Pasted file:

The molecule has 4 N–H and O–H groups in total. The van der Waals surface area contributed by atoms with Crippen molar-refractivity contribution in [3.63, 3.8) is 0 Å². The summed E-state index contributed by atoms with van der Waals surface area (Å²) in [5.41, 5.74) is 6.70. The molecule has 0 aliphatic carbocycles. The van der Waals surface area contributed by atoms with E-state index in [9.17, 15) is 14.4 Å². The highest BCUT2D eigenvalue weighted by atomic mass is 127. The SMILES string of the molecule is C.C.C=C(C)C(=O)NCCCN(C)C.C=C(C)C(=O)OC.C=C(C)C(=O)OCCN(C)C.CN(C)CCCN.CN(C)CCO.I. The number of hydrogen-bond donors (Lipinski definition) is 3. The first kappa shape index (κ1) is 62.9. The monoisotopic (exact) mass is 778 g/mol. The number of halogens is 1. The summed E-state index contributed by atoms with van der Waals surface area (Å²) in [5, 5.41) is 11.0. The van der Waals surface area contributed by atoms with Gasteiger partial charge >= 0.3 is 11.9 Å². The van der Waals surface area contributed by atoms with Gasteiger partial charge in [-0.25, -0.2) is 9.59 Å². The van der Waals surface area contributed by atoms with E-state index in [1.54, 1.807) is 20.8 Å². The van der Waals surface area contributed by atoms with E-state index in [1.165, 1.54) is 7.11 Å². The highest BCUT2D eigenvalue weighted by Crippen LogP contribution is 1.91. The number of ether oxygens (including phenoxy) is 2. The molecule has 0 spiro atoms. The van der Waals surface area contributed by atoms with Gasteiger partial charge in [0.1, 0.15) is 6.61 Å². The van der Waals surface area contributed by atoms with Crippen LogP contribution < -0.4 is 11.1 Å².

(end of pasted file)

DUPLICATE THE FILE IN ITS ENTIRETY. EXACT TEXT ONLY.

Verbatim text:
The molecule has 4 N–H and O–H groups in total. The van der Waals surface area contributed by atoms with Crippen molar-refractivity contribution in [3.63, 3.8) is 0 Å². The summed E-state index contributed by atoms with van der Waals surface area (Å²) in [5.41, 5.74) is 6.70. The molecule has 0 aliphatic carbocycles. The van der Waals surface area contributed by atoms with E-state index in [9.17, 15) is 14.4 Å². The highest BCUT2D eigenvalue weighted by atomic mass is 127. The SMILES string of the molecule is C.C.C=C(C)C(=O)NCCCN(C)C.C=C(C)C(=O)OC.C=C(C)C(=O)OCCN(C)C.CN(C)CCCN.CN(C)CCO.I. The number of hydrogen-bond donors (Lipinski definition) is 3. The first kappa shape index (κ1) is 62.9. The monoisotopic (exact) mass is 778 g/mol. The number of halogens is 1. The summed E-state index contributed by atoms with van der Waals surface area (Å²) in [5, 5.41) is 11.0. The van der Waals surface area contributed by atoms with Gasteiger partial charge >= 0.3 is 11.9 Å². The van der Waals surface area contributed by atoms with Gasteiger partial charge in [-0.25, -0.2) is 9.59 Å². The van der Waals surface area contributed by atoms with E-state index in [1.54, 1.807) is 20.8 Å². The van der Waals surface area contributed by atoms with E-state index in [1.165, 1.54) is 7.11 Å². The highest BCUT2D eigenvalue weighted by Crippen LogP contribution is 1.91. The number of ether oxygens (including phenoxy) is 2. The molecule has 0 spiro atoms. The van der Waals surface area contributed by atoms with Gasteiger partial charge in [0.1, 0.15) is 6.61 Å². The van der Waals surface area contributed by atoms with Crippen LogP contribution < -0.4 is 11.1 Å².